Pet Preparedness: Training as an Emergency Veterinary Technician
Published on June 7, 2019 by arothstein
In part one of our animal preparedness series, we explore the challenges emergency veterinary technicians face caring for pets during severe weather. With an increase in weather crisis occurrences, the has become a need for emergency veterinary technicians.
With some additional certification and on the job experience, a veterinary technician can help out in a weather crisis. The critical and emergency veterinary services provided for animals is essential in any veterinary practice. For example, the quick thinking and skills of the veterinary technician can mean the difference between life and death for an animal.
Critical Care Veterinary Technicians
A veterinary technician that specializes in emergency and critical care treat animals in intensive care that must be monitored around the clock. Although these skilled veterinary technicians are able to care for seriously ill animals, they have special skills that qualify them to work in emergency situations.
An emergency and critical care veterinary technician receives specialized training and is certified to assist a veterinarian with emergency surgeries and critical care intervention.
Some of the duties of a critical care veterinary technician are to:
- Treat animals that have ingested toxic substances
- Care for animals that have been injured in traffic accidents
- Monitor animals suffering from infections
- Care for animals injured in fights with domestic or wild animals
- Treat bites from venomous creatures
Training to Specialize as an Emergency and Critical Care Veterinary Technician
To specialize in emergency and critical care, a veterinary technician must graduate from a veterinary technician program at a school accredited by the AVMA. Most programs run for two years. After graduation, the veterinary technician must pass a state examination that validates their expertise, skills, and knowledge. Although the qualifications for the exam vary from state to state, but the eligibility requirements are the same in all states.
Graduating From an AVMA-Accredited Program
A veterinary technician that wants to pursue a career in emergency and critical care must graduate from an accredited veterinary technician program. In addition, they must hold a valid and active license that allows them to practice. At least 5,700 hours; the equivalent of three years, is necessary to have enough experience to pursue care in critical and emergency veterinary care. The veterinary technician must have worked in emergency and critical care for 75% of their time.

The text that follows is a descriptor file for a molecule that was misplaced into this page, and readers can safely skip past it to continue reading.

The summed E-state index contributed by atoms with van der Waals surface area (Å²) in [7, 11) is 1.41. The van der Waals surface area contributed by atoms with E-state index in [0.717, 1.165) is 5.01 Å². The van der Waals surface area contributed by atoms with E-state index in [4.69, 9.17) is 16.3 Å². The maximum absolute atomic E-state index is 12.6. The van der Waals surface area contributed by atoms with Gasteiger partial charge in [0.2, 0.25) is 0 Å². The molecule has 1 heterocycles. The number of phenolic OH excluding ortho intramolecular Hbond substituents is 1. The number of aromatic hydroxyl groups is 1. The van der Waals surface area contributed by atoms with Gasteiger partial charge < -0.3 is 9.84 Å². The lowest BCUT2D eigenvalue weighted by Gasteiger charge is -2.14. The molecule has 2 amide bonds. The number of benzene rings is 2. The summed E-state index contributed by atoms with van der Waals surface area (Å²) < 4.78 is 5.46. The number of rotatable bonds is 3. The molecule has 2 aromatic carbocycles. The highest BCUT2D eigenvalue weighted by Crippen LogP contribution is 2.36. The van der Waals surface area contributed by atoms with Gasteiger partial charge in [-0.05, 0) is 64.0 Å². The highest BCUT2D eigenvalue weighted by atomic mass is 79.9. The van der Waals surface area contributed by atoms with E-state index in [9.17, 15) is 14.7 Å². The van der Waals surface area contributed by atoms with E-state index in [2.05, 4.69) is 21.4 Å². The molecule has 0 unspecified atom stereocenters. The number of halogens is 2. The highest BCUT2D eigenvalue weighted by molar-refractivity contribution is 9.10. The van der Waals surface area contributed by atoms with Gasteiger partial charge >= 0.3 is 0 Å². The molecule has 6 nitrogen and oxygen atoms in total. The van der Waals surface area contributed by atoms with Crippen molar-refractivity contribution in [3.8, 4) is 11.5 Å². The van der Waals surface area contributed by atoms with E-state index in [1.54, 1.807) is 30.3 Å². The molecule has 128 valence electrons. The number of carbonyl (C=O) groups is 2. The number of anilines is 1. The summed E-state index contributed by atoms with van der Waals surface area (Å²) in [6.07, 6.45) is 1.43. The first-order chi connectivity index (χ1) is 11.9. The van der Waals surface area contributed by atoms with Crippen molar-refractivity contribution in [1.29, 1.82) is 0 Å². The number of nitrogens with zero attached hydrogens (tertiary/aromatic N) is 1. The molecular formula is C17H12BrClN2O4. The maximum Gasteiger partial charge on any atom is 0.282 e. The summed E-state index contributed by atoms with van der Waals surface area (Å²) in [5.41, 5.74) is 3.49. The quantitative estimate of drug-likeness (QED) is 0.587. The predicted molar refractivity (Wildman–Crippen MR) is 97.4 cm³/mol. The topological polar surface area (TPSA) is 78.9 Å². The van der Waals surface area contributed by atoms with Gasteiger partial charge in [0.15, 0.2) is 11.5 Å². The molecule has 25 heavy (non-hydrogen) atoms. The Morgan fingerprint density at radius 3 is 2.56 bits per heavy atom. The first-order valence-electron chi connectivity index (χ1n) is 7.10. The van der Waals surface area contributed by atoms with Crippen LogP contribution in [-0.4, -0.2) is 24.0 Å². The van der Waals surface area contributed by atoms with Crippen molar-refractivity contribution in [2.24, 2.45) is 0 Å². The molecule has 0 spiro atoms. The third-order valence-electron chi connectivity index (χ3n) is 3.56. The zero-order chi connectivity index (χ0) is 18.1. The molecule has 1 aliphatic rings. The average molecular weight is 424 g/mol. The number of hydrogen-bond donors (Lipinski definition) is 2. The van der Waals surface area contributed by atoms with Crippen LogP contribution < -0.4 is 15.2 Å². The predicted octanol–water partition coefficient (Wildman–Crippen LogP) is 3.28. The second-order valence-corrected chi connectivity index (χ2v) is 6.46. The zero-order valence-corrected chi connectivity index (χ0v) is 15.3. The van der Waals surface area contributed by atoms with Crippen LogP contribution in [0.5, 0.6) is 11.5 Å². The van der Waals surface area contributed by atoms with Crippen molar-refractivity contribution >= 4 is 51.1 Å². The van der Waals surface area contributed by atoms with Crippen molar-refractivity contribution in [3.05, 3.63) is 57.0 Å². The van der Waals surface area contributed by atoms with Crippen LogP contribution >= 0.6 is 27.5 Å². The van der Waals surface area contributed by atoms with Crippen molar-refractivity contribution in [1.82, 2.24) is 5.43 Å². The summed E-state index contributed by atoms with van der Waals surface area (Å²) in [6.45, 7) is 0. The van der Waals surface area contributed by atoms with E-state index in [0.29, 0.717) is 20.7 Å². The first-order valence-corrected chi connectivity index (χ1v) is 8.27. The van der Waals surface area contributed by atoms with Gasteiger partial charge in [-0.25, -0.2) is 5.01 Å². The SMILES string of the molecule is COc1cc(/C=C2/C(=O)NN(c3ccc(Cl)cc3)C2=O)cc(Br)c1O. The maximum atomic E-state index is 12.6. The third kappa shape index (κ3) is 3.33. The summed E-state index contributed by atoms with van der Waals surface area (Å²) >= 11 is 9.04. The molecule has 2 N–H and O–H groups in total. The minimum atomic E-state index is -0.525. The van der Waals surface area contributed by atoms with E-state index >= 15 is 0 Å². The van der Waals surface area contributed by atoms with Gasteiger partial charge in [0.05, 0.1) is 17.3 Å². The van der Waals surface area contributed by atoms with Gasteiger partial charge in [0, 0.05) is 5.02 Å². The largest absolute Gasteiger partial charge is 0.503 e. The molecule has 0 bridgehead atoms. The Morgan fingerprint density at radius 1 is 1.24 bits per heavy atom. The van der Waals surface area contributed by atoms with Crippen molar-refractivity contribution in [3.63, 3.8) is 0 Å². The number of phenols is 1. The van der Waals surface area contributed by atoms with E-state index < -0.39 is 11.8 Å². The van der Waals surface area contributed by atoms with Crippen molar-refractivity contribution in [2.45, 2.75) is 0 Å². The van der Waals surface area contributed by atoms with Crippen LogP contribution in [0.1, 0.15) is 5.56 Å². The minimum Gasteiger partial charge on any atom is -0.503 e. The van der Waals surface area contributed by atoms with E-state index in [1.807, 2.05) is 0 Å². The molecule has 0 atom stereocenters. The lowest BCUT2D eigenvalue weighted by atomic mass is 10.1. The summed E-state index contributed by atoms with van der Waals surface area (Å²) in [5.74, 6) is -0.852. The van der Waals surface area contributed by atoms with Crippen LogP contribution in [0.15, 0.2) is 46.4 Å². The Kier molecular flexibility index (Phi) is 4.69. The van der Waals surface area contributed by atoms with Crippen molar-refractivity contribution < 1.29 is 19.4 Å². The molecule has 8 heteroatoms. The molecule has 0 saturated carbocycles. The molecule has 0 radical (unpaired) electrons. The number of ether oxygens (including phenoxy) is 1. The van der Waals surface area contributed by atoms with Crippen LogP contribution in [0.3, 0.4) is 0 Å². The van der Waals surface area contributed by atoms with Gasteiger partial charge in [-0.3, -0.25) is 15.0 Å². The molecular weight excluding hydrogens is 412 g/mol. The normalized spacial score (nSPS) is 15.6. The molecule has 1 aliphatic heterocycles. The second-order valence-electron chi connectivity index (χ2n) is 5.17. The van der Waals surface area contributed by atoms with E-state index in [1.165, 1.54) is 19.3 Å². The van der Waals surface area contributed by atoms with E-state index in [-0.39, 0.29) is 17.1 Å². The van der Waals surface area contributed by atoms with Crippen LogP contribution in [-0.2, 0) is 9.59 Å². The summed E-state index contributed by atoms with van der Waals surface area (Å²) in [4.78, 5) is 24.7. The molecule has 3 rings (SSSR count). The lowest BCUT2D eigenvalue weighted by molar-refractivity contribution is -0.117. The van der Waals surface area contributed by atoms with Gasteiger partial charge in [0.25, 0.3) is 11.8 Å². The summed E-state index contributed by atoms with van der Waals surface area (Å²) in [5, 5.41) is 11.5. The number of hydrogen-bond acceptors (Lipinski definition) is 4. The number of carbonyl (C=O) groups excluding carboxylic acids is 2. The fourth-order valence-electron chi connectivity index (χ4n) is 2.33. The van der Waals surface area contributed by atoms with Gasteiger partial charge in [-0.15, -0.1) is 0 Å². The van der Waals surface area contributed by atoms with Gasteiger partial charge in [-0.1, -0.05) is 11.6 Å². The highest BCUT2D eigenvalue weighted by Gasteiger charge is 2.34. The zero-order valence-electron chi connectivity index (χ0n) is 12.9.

To be certified in critical care and emergency veterinary medicine, a veterinary technician must provide proof that they have completed a minimum of 25 hours of education at a school accredited by the American Veterinary Medical Association.
Case Portfolios and Recommendations
The veterinary technician must also provide a portfolio that contains a minimum of 50 cases. Each case in the portfolio must provide precise details of their skills as a veterinary technician. In addition to their portfolio, the candidate must provide two letters of recommendation from two certified veterinarians.
Responsibilities of an Emergency and Critical Care Veterinary Technician
The responsibilities of an emergency and critical care veterinary technician may vary from one practice to another, but usually include:
- Applying bandages and casts
- Being on call in the ICU
- Cleaning and disinfecting wounds
- Giving needed fluids
- Giving injections
- Handling all surgical equipment
- Monitoring vital signs
- Placing catheters
- Taking blood samples
- Taking x-rays
- Updating patient files
Veterinary technicians with critical care certification have an advantage over other candidates when they’re applying for a position at an emergency animal hospital due to their experience and advanced skills in handling emergency situations.
Clearly, a veterinary technician who specializes in critical and emergency care is an invaluable asset to any emergency veterinary clinic. Working to care for injured and lost animals is a rewarding career and helps to reunite and treat those in emergency situations.
Want to Learn More?
Did learning about how a veterinary technician can help during a weather crisis interest you? Ready to start a program to become a veterinary technician? With an associate degree in veterinary technology, you’ll gain the knowledge and skills you need to start an entry-level career as a veterinary technician. Broadview University has been part of the community for more than 40 years, so we’ve developed connections that can help move your career forward. After completing our accredited degree program, you’ll be eligible to sit for the Veterinary Technician National Exam (VTNE). Passing the VTNE allows you to become a Certified Veterinary Technician (CVT), a designation that will give you a competitive advantage when you enter the job market.
Contact us today to learn more about becoming a veterinary technician and working in veterinary technology.
- POSTED IN: